Monday, February 4, 2013

Why Skyfall was a good Bond film

If I hadn't known it wasn't based on a book, I might have thought it was.  (This is a high compliment because I like the books.)  It was definitely a Bond film, but it wasn't stupid and brainless, and it didn't ignore the world it was setting itself in.
  • The villain was believably crazy (not your generic, run-of-the-mill, mustache-twirling psycho).  He acted just that little bit off-kilter, and it was spine-chilling sometimes.  You understood what made him go insane, you saw the effects that this kind of lifestyle of service and self-sacrifice could lead to.  You also saw how he might go too far but still hold that against his superiors later.  He was scary, but he mostly made sense.
  • The hero was properly dimensioned.  Suave when necessary but grumpy and surly as the situation called for as well.  There's a lot of ambiguity that I liked.  That scene with Moneypenny and the razor?  Bond exerting his charm? Yes.  Bond not sure he could shave without cutting himself?  Maybe.  Two birds, one stone.  The film was pretty psychological, too, asking the questions but not feeling a need to answer them neatly.  Why do you keep doing this?  What drives you?  Why should you be allowed to continue?  And this Bond is good at making you convincingly feel that he is in real danger, not just playing around being more awesome than the other guys.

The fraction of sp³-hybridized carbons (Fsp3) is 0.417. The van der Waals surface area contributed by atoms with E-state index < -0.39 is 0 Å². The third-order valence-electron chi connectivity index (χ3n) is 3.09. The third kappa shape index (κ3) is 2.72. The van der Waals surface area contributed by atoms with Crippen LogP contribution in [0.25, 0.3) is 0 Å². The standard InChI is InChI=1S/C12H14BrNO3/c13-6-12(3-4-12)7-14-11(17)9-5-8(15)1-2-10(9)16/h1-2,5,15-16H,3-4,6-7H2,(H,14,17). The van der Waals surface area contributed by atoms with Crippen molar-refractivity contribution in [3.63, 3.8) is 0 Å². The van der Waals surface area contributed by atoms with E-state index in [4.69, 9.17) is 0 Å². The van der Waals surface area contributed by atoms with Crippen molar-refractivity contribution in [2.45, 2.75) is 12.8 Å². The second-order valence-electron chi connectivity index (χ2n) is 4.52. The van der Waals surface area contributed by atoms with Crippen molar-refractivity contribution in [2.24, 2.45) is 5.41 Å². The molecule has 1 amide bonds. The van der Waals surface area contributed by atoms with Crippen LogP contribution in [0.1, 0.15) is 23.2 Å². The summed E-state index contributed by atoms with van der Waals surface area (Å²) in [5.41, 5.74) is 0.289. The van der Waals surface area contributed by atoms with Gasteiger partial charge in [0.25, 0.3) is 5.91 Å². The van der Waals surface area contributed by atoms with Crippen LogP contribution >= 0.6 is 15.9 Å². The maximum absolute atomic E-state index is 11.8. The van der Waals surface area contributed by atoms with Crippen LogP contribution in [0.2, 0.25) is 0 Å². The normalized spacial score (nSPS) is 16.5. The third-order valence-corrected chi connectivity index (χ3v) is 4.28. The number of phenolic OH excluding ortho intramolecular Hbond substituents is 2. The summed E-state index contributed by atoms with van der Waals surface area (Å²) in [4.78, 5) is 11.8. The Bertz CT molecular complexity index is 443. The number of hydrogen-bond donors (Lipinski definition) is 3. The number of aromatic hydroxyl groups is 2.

• M really worked.  You could sense her old-school dedication to the job, and you could see where it resonated with Bond.  "I'll stop when the job's done," she said.  Damn straight.  Their relationship was complicated and simple, based on what was said and explained and what was not justified, what was simply understood.  They may have played a bit too hard on the orphans/mother thing, but that theme was consistent, so I don't hold it against them too much.
  • The secondary characters were solid.  That secretary guy talking Bond to death while he's taking the tests, Moneypenny, the unfortunate girl Bond tried (and failed, yet again) to save, the guy investigating MI6, Q, and others.
  • The modern stuff was integral to the film.  How do you make these movies believable in the modern world?  Some past Bond films just sort of ignored it as they reveled in gadgets and cool stunts and explosions.  This movie made the new technology integral to the plot (Q was kind of a hoot) and openly confronted how the world works now in relation to governments, spying, accountability, and international/world politics.  It didn't try to wrap everything up neatly, but it did give a chance for different views to be presented and a compelling case made for why/how Ian Fleming's characters could still really work in this setting.
I really liked it, even though it was pretty long and tense and sad.  I don't think I saw the last one with this actor, but I liked his first one, which actually stuck really close to the book it was based on (like startlingly close) until the end.  I like what they're doing with these characters

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